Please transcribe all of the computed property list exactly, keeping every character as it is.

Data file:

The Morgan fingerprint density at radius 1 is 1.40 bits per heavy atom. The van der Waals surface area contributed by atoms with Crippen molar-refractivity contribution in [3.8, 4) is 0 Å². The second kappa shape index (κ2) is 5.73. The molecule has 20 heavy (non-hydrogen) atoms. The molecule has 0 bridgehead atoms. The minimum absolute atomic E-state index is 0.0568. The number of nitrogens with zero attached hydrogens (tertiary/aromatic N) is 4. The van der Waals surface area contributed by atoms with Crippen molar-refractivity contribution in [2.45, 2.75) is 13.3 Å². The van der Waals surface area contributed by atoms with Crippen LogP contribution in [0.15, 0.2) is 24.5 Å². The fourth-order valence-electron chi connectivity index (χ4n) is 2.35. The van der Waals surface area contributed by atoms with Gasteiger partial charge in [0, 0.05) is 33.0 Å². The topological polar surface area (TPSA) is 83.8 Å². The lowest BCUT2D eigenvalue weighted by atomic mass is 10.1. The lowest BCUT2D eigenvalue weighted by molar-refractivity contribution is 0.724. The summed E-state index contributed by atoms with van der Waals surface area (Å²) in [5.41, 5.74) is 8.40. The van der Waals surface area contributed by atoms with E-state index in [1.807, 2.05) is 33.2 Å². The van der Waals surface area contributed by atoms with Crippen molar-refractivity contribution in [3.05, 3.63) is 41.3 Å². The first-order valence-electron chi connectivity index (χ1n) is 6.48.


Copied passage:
The Morgan fingerprint density at radius 1 is 1.40 bits per heavy atom. The van der Waals surface area contributed by atoms with Crippen molar-refractivity contribution in [3.8, 4) is 0 Å². The second kappa shape index (κ2) is 5.73. The molecule has 20 heavy (non-hydrogen) atoms. The molecule has 0 bridgehead atoms. The minimum absolute atomic E-state index is 0.0568. The number of nitrogens with zero attached hydrogens (tertiary/aromatic N) is 4. The van der Waals surface area contributed by atoms with Crippen molar-refractivity contribution in [2.45, 2.75) is 13.3 Å². The van der Waals surface area contributed by atoms with Crippen LogP contribution in [0.15, 0.2) is 24.5 Å². The fourth-order valence-electron chi connectivity index (χ4n) is 2.35. The van der Waals surface area contributed by atoms with Gasteiger partial charge in [0, 0.05) is 33.0 Å². The topological polar surface area (TPSA) is 83.8 Å². The lowest BCUT2D eigenvalue weighted by atomic mass is 10.1. The lowest BCUT2D eigenvalue weighted by molar-refractivity contribution is 0.724. The summed E-state index contributed by atoms with van der Waals surface area (Å²) in [5.41, 5.74) is 8.40. The van der Waals surface area contributed by atoms with E-state index in [1.807, 2.05) is 33.2 Å². The van der Waals surface area contributed by atoms with Crippen molar-refractivity contribution in [3.05, 3.63) is 41.3 Å². The first-order valence-electron chi connectivity index (χ1n) is 6.48.